A global salute to philanthropist Mellon’s gifts to the world

By Paul Richard WASHINGTON, Special to The Washington Post

Nineteen institutions (prominent among them the Hermitage in St. Petersburg, Russia; the Royal Academy of Arts in London; Oxford, Cambridge and Yale universities) have joined to mark the centennial of philanthropist Paul Mellon. The Washington components of the year-long celebration were announced Tuesday at the National Gallery of Art.

The celebration will begin with an impressionist exhibition mounted in his honor, “Eugene Boudin at the National Gallery of Art,” which opens Sunday. Mellon (1907-1999) guided the gallery for 58 years. He also gave it US$218 million and 900 pictures. “We thought of bringing them all together, but we couldn’t,” said director Earl “Rusty” Powell. “There’d have been nothing left in the galleries. So we settled on Boudin. Paul loved Boudin’s small paintings. They were one of his mini-passions. He gave us 26.”

Though museums and research centers are the centennial’s participants, scholarship and art were not Mellon’s only interests. He also helped to buy the 28,625-acre Cape Hatteras National Seashore and the 1,500 acre Sky Meadows State Park in the Blue Ridge of Virginia, where he used to go to look at the stars. “What America needs,” he said, “is a good five-cent reverie.”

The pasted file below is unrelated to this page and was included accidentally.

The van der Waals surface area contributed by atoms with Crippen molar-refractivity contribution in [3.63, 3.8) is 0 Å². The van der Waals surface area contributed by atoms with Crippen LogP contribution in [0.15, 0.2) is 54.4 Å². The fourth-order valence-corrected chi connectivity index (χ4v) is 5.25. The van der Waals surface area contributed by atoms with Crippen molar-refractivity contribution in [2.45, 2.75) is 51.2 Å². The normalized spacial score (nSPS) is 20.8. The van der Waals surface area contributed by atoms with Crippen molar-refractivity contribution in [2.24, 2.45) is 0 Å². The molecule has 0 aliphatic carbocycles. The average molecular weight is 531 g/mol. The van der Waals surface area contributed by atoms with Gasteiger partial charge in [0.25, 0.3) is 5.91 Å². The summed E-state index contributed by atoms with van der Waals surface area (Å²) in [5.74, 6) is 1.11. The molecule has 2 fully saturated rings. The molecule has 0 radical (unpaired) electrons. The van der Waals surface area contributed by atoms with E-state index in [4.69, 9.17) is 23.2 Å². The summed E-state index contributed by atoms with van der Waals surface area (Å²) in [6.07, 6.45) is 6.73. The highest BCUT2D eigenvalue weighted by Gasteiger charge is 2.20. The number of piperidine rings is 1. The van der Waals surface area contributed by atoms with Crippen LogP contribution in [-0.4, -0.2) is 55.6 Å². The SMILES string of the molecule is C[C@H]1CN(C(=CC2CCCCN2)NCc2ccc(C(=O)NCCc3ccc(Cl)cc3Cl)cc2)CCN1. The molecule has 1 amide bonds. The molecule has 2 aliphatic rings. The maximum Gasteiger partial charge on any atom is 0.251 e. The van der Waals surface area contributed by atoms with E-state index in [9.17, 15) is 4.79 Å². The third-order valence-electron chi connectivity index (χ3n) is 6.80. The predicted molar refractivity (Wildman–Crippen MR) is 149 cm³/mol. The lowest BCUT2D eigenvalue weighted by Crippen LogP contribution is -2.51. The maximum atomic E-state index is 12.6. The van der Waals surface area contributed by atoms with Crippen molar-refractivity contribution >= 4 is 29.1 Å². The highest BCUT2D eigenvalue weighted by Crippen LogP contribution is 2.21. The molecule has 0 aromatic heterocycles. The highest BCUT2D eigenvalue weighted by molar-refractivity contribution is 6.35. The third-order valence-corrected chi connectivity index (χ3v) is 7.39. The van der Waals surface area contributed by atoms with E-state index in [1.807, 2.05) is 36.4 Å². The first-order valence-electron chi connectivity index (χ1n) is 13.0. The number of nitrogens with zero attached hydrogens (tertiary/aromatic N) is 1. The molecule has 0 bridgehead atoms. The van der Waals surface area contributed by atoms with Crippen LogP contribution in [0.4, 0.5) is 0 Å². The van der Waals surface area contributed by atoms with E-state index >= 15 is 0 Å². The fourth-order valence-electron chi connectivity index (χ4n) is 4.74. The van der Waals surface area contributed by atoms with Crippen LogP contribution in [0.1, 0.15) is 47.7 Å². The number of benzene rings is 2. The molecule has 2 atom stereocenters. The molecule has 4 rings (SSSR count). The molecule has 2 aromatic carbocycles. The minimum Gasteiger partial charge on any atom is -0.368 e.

Twenty exhibitions, lectures and receptions will be offered in his honor by the Virginia Museum of Fine Arts, another institution deep in Mellon’s debt. He served as a trustee there for more than 40 years, helped pay for its building and gave it US$17 million and more than 10 percent of its art.

To Yale, where he went to college, he was even more generous. He commissioned the building for the Yale Center for British Art (from architect Louis Kahn) and then filled it with his collection of exceptional British art. At his death he left the center an additional US$75 million, and 130 pictures — under the condition that the museum never charge admission or request donations at the door.

The Yale Center is the centennial’s lead organizer. In September, it is sending “A Passion for British Art, 1700-1850: Paul Mellon’s Legacy” to the Royal Academy in London. Tate Britain nearby will show the sporting art he gave it. In October, one Mellon exhibit, of watercolors he owned, will open at the Hermitage. Another, “British Vision: Observation and Imagination in British Art, 1750-1950,” goes on view in Belgium at the Museum of Fine Arts, Ghent.

Oxford’s Mellon exhibition is titled “An Honorable Friend.” Cambridge’s is called “A Cambridge Tribute.”

“Reflections on a Life With Horses,” an exhibit of Mellon’s paintings by Sir Alfred Munnings, will open April 20 at the National Sporting Library in Middleburg, Va.

When the National Gallery opened its East Building in 1978, Mellon was surprised to be serenaded there by the jazz musician Benny Goodman. (The clarinetist, a Mellon friend, had sneaked in in disguise.) On June 10, Mellon’s birthday, a free Goodman-style concert will take place at 4 p.m. in the atrium.

The gallery also has produced a 50-minute film biography, “Paul Mellon: In His Own Words,” which will be broadcast by PBS during the centennial.